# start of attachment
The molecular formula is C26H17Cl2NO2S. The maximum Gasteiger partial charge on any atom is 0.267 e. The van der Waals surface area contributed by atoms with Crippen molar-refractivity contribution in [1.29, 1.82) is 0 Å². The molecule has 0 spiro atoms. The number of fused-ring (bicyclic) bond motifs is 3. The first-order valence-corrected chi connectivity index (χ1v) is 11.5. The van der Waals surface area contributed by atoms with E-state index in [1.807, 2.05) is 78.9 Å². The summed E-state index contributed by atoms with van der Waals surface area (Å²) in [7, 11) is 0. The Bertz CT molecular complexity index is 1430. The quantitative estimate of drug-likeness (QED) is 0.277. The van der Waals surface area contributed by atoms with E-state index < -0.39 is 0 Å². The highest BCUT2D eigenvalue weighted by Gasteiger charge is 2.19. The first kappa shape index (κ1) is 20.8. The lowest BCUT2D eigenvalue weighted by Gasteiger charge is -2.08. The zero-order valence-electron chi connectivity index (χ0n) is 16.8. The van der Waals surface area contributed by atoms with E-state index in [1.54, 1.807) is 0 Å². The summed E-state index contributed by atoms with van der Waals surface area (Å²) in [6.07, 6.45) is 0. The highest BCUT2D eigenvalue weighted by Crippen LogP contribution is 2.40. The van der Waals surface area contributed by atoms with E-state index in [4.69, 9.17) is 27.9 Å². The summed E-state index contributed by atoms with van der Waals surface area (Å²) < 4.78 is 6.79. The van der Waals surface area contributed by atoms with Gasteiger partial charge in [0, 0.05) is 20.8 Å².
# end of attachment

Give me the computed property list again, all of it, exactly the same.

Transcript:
The molecular formula is C26H17Cl2NO2S. The maximum Gasteiger partial charge on any atom is 0.267 e. The van der Waals surface area contributed by atoms with Crippen molar-refractivity contribution in [1.29, 1.82) is 0 Å². The molecule has 0 spiro atoms. The number of fused-ring (bicyclic) bond motifs is 3. The first-order valence-corrected chi connectivity index (χ1v) is 11.5. The van der Waals surface area contributed by atoms with E-state index in [1.807, 2.05) is 78.9 Å². The summed E-state index contributed by atoms with van der Waals surface area (Å²) in [7, 11) is 0. The Bertz CT molecular complexity index is 1430. The quantitative estimate of drug-likeness (QED) is 0.277. The van der Waals surface area contributed by atoms with E-state index < -0.39 is 0 Å². The highest BCUT2D eigenvalue weighted by Gasteiger charge is 2.19. The first kappa shape index (κ1) is 20.8. The lowest BCUT2D eigenvalue weighted by Gasteiger charge is -2.08. The zero-order valence-electron chi connectivity index (χ0n) is 16.8. The van der Waals surface area contributed by atoms with E-state index in [1.54, 1.807) is 0 Å². The summed E-state index contributed by atoms with van der Waals surface area (Å²) in [6.07, 6.45) is 0. The highest BCUT2D eigenvalue weighted by Crippen LogP contribution is 2.40. The van der Waals surface area contributed by atoms with E-state index in [4.69, 9.17) is 27.9 Å². The summed E-state index contributed by atoms with van der Waals surface area (Å²) < 4.78 is 6.79. The van der Waals surface area contributed by atoms with Gasteiger partial charge in [0, 0.05) is 20.8 Å².